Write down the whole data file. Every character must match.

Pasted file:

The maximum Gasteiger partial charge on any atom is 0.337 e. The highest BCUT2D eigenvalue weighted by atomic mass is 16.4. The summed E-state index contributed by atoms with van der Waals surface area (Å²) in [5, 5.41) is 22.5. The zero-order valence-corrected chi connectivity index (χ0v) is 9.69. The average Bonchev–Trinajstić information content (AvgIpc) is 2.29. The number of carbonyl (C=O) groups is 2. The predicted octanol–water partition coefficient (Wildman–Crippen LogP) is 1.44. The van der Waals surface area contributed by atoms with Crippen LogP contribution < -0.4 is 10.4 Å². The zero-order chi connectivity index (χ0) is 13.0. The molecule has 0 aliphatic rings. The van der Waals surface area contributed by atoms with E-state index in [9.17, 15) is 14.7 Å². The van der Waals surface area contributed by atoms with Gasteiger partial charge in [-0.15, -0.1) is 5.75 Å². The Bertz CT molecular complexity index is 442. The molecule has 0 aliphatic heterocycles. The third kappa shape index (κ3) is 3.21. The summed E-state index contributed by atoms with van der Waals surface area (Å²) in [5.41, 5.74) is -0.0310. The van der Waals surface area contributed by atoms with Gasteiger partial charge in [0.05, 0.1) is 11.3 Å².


The maximum Gasteiger partial charge on any atom is 0.337 e. The highest BCUT2D eigenvalue weighted by atomic mass is 16.4. The summed E-state index contributed by atoms with van der Waals surface area (Å²) in [5, 5.41) is 22.5. The zero-order valence-corrected chi connectivity index (χ0v) is 9.69. The average Bonchev–Trinajstić information content (AvgIpc) is 2.29. The number of carbonyl (C=O) groups is 2. The predicted octanol–water partition coefficient (Wildman–Crippen LogP) is 1.44. The van der Waals surface area contributed by atoms with Crippen LogP contribution < -0.4 is 10.4 Å². The zero-order chi connectivity index (χ0) is 13.0. The molecule has 0 aliphatic rings. The van der Waals surface area contributed by atoms with E-state index in [9.17, 15) is 14.7 Å². The van der Waals surface area contributed by atoms with Gasteiger partial charge in [-0.15, -0.1) is 5.75 Å². The Bertz CT molecular complexity index is 442. The molecule has 0 aliphatic heterocycles. The third kappa shape index (κ3) is 3.21. The summed E-state index contributed by atoms with van der Waals surface area (Å²) in [5.41, 5.74) is -0.0310. The van der Waals surface area contributed by atoms with Gasteiger partial charge in [0.05, 0.1) is 11.3 Å².